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Cody and Caleb Martin Hope All The Little Things Result In Big NBA Impact

By Keith Schlosser | May 12, 2020

Twins Cody and Caleb Martin’s basketball journeys have forever been intertwined. It’s common for brothers to grow up rough-housing and playing sports with one another, but how many get to chase an NBA dream, and then embrace it as it arrives, alongside each other? The North Carolina natives reached the collegiate level at NC State, made a bold decision together while transferring to Nevada, then things came full circle with a trip back much closer to home with the Charlotte Hornets.

Their arrival into The Association wasn’t complete without their participation in the NBA G League’s inaugural Elite Camp just over a year ago. Both brothers competed, with Cody getting elevated to the NBA Draft Combine alongside fellow Elite Camp prospects like Tacko Fall and Terance Mann. It was there that he shined even further, rising up as the 36th overall pick in the 2019 NBA Draft because of it. Though undrafted, Caleb wasn’t far behind, signing with the Hornets thereafter. The two were reunited after an ever short time apart, and Charlotte has reaped the benefits of keeping the duo side by side.

But how will each one stand out individually at the pro level? Perhaps, that’s where their paths begin to differ, albeit it ever so slightly.

Having averaged 19.2 points as a junior at Nevada, Caleb earned Mountain West Player of the Year honors in 2018. He’s long been recognized as a gifted offensive player and there was more evidence of that in the NBA G League when he suited up for the Greensboro Swarm. Caleb averaged 21.3 points on 47% shooting and 37% from deep through 28 games, but making his mark at the NBA will be more about the little things.

“Caleb understands that he can really score the ball, but in order for him to create a career in the NBA, he has to become a great defender,” Arkansas head coach Eric Musselman — who coached the Martin twins at Nevada (and coincidentally enough, won NBA G League Coach of the Year in 2012 as well) — said. Part of Coach Musselman’s coaching philosophy around helping players understand their unique roles and catering skills towards a team’s needs can be traced back to his NBA G League coaching days and beyond.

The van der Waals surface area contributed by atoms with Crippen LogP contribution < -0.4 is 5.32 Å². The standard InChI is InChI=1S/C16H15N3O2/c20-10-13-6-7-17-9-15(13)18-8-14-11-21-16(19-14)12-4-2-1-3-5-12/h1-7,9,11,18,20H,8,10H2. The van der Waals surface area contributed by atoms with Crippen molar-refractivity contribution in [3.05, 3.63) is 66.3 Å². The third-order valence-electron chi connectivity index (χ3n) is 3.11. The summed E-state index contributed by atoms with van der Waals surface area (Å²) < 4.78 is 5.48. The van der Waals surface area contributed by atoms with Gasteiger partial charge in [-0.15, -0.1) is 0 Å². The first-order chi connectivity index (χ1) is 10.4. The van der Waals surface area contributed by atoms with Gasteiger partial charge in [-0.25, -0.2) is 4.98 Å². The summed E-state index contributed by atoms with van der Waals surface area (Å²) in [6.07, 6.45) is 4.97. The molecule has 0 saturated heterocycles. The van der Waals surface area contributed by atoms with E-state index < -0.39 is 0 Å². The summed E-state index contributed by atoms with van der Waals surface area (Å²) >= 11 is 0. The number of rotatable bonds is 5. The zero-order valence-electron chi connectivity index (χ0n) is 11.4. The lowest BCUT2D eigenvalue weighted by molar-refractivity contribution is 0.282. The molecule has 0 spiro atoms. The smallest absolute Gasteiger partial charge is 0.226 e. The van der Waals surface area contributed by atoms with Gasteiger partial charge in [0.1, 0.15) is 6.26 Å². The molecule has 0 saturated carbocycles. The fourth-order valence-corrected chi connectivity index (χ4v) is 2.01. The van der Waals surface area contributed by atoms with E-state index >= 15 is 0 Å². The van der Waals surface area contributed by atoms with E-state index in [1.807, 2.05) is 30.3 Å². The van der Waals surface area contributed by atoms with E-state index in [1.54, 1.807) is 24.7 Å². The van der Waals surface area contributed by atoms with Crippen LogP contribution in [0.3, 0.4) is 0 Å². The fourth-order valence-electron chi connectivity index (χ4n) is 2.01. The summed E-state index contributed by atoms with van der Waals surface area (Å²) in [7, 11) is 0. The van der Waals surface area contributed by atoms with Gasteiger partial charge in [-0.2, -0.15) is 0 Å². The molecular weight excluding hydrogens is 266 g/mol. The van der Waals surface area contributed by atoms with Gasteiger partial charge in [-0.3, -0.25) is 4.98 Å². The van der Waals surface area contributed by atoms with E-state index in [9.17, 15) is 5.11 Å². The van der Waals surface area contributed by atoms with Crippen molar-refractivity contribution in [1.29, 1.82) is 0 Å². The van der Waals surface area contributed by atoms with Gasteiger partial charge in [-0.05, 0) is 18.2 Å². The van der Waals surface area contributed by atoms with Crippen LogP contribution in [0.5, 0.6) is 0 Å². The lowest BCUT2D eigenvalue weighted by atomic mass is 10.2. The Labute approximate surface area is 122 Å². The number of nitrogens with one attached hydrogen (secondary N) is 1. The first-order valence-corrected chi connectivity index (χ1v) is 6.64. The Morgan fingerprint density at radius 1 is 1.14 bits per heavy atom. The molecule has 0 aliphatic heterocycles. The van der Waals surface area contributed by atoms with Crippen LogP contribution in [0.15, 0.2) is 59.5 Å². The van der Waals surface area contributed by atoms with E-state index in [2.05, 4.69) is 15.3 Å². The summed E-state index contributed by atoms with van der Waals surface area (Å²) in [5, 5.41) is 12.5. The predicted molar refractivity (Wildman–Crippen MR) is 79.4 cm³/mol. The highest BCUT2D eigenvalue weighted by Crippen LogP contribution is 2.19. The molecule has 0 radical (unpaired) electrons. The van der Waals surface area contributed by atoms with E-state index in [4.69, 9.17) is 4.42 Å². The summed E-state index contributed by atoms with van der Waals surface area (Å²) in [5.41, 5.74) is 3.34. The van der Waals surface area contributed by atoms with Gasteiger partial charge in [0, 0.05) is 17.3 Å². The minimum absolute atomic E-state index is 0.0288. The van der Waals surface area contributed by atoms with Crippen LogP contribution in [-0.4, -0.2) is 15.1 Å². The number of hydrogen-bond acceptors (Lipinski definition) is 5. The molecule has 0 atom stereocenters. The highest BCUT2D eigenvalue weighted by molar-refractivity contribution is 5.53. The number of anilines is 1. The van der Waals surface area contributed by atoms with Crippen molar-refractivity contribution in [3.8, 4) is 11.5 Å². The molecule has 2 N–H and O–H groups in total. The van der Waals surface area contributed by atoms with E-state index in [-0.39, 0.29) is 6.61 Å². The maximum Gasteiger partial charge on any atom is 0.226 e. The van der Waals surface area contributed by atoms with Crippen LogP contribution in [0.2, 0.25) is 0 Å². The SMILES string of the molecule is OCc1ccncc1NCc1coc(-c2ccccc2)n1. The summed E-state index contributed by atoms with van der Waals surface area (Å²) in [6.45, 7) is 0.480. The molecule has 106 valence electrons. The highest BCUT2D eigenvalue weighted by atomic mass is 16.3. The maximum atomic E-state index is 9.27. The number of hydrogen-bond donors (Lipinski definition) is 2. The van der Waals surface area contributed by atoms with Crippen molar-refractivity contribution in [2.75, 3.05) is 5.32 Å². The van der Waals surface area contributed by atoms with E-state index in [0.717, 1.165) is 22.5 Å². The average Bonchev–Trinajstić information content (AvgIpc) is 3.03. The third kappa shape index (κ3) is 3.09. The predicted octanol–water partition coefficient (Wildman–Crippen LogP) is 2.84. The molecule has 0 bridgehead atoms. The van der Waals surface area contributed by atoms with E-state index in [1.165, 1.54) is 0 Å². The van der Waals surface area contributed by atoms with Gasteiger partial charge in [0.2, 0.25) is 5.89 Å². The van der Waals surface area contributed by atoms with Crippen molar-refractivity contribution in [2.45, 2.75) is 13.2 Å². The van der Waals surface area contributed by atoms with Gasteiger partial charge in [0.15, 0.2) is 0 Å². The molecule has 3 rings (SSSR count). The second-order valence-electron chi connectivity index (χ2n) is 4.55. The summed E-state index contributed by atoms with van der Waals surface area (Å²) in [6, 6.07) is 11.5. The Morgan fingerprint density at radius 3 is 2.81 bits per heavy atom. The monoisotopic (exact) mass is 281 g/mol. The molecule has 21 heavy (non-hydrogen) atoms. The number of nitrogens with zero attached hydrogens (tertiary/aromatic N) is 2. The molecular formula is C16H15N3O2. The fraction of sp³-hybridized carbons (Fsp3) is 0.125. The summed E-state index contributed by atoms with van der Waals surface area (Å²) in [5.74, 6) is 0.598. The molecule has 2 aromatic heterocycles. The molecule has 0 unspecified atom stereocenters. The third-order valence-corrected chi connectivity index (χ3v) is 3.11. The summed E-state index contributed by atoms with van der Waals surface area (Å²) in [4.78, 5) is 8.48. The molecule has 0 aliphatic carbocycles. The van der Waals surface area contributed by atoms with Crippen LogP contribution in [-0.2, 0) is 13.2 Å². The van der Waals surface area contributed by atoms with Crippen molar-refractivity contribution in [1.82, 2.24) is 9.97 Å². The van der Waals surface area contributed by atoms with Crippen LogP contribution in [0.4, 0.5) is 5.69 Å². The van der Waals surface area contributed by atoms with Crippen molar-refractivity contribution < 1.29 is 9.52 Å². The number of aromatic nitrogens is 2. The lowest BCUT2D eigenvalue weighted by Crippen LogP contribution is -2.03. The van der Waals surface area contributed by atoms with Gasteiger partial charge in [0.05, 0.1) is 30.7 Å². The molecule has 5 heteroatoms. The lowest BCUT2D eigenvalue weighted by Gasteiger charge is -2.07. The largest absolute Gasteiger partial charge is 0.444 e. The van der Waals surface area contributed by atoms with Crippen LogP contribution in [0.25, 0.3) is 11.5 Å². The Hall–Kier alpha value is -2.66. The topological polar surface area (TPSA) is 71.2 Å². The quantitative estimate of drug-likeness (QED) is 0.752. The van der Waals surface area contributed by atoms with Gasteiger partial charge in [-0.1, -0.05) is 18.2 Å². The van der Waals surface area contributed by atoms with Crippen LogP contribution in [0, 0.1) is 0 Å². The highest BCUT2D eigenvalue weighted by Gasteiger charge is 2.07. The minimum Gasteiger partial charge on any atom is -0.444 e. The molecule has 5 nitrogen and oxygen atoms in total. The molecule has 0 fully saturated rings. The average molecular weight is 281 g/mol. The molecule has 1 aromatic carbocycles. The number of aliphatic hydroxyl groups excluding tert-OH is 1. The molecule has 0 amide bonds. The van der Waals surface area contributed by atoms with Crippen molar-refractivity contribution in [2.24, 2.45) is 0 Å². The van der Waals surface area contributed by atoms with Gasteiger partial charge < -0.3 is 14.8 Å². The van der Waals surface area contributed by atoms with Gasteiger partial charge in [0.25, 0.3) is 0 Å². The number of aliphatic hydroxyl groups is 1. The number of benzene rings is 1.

“If you’re only shooting 5% of a game, what are you doing the other 95% of the time to help your team? That’s an exercise that we’ve done in the past with players,” the coach pointed out. “When you go to a training camp, what is a head coach going to say about you to his staff? What skill do you have? You might be killing guys in practice, but that might not be what a team needs.”

Fortunately enough, the Martin twins came to that realization early on.

“That’s part of our job at the collegiate level. We ask our guys and every hand goes up with guys wanting to play in the NBA, the G League, or Europe. That’s how we coach them,” Coach Musselman said. “That’s how their game preps are. That’s how their off floor pre-practice and post-practice routines should also be. It’s educating guys on the amount of work and preparation, and how to be a good teammate. The Martin twins were sponges. Those two were single-minded in what their ultimate goal was, but they won a lot of games doing it. They identified strengths and were able to have conversations about room for improvement. In reality, there are only so many lottery picks and so many stars.”

While Caleb looks to balance his offensive and defensive skills, Cody’s all-out hustle propels his efforts on the floor.

“The Martin twins have a pro mentality. Show up early, stay late. They understand that they are role players, complementary pieces,” their collegiate coach said. “Cody Martin takes pride in being a baseline and side out-of-bounds defender. How many guys in the NBA take great pride before the ball is handed from the ref to the inbounds passer, and are engaged and in a stance?”

Continuously united, the pair also shared the floor on assignment for the Swarm this season. Cody appeared in five games, averaging 18.4 points, 8.4 rebounds, 5 assists, and 1.8 steals. He can fill up the stat sheet if need be but never forgets his calling card. The 24-year-old ranks in the NBA’s top 15 players for charges taken per game.

Both players had really begun to hit their stride before the season’s suspension. Seemingly heeding to their collegiate coach’s advice, both Caleb and Cody were making advancements in their areas of improvement. Caleb had averaged 13.6 points and 1.6 steals over his previous five games in the NBA, while Cody showed evidence of a versatile line with 7 points, 5.4 assists, 4.4 rebounds, and 1.4 steals over that same span.

They looked to be on the rise, and Coach Musselman doesn’t expect this hiatus to slow them down.

“Those guys work. Their games continue to evolve, they are never stagnant. Guys are either getting better or getting worse. Even during this quarantine situation, I know two guys that are going to come back better and it’s the Martin twins,” he said. “Some way, shape, or form, they’re figuring out ways to improve.”

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